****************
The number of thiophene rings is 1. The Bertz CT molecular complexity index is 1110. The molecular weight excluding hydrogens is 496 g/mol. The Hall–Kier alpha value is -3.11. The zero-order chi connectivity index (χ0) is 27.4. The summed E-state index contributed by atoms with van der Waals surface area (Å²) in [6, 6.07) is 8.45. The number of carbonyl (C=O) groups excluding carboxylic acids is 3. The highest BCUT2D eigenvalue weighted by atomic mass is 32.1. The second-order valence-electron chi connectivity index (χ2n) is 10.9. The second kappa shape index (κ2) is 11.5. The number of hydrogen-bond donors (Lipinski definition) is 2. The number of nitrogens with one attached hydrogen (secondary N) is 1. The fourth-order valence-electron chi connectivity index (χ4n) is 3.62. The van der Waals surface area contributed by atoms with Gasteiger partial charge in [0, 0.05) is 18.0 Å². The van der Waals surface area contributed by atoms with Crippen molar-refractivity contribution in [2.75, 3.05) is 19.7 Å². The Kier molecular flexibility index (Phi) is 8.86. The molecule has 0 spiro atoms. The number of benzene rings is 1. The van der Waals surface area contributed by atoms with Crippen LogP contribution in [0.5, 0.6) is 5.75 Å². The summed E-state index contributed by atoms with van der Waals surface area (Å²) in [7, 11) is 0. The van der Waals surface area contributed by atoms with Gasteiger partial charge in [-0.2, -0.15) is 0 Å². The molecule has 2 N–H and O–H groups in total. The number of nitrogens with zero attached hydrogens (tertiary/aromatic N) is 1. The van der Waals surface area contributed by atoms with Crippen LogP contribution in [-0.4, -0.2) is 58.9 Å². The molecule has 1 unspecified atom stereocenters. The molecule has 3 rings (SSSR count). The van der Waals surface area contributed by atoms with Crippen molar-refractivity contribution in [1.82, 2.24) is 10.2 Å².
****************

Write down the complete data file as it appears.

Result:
The number of thiophene rings is 1. The Bertz CT molecular complexity index is 1110. The molecular weight excluding hydrogens is 496 g/mol. The Hall–Kier alpha value is -3.11. The zero-order chi connectivity index (χ0) is 27.4. The summed E-state index contributed by atoms with van der Waals surface area (Å²) in [6, 6.07) is 8.45. The number of carbonyl (C=O) groups excluding carboxylic acids is 3. The highest BCUT2D eigenvalue weighted by atomic mass is 32.1. The second-order valence-electron chi connectivity index (χ2n) is 10.9. The second kappa shape index (κ2) is 11.5. The number of hydrogen-bond donors (Lipinski definition) is 2. The number of nitrogens with one attached hydrogen (secondary N) is 1. The fourth-order valence-electron chi connectivity index (χ4n) is 3.62. The van der Waals surface area contributed by atoms with Gasteiger partial charge in [0, 0.05) is 18.0 Å². The van der Waals surface area contributed by atoms with Crippen molar-refractivity contribution in [2.75, 3.05) is 19.7 Å². The Kier molecular flexibility index (Phi) is 8.86. The molecule has 0 spiro atoms. The number of benzene rings is 1. The van der Waals surface area contributed by atoms with Crippen LogP contribution in [0.5, 0.6) is 5.75 Å². The summed E-state index contributed by atoms with van der Waals surface area (Å²) in [7, 11) is 0. The van der Waals surface area contributed by atoms with Gasteiger partial charge in [-0.2, -0.15) is 0 Å². The molecule has 2 N–H and O–H groups in total. The number of nitrogens with zero attached hydrogens (tertiary/aromatic N) is 1. The van der Waals surface area contributed by atoms with Crippen LogP contribution in [-0.4, -0.2) is 58.9 Å². The molecule has 1 unspecified atom stereocenters. The molecule has 3 rings (SSSR count). The van der Waals surface area contributed by atoms with Crippen molar-refractivity contribution in [1.82, 2.24) is 10.2 Å².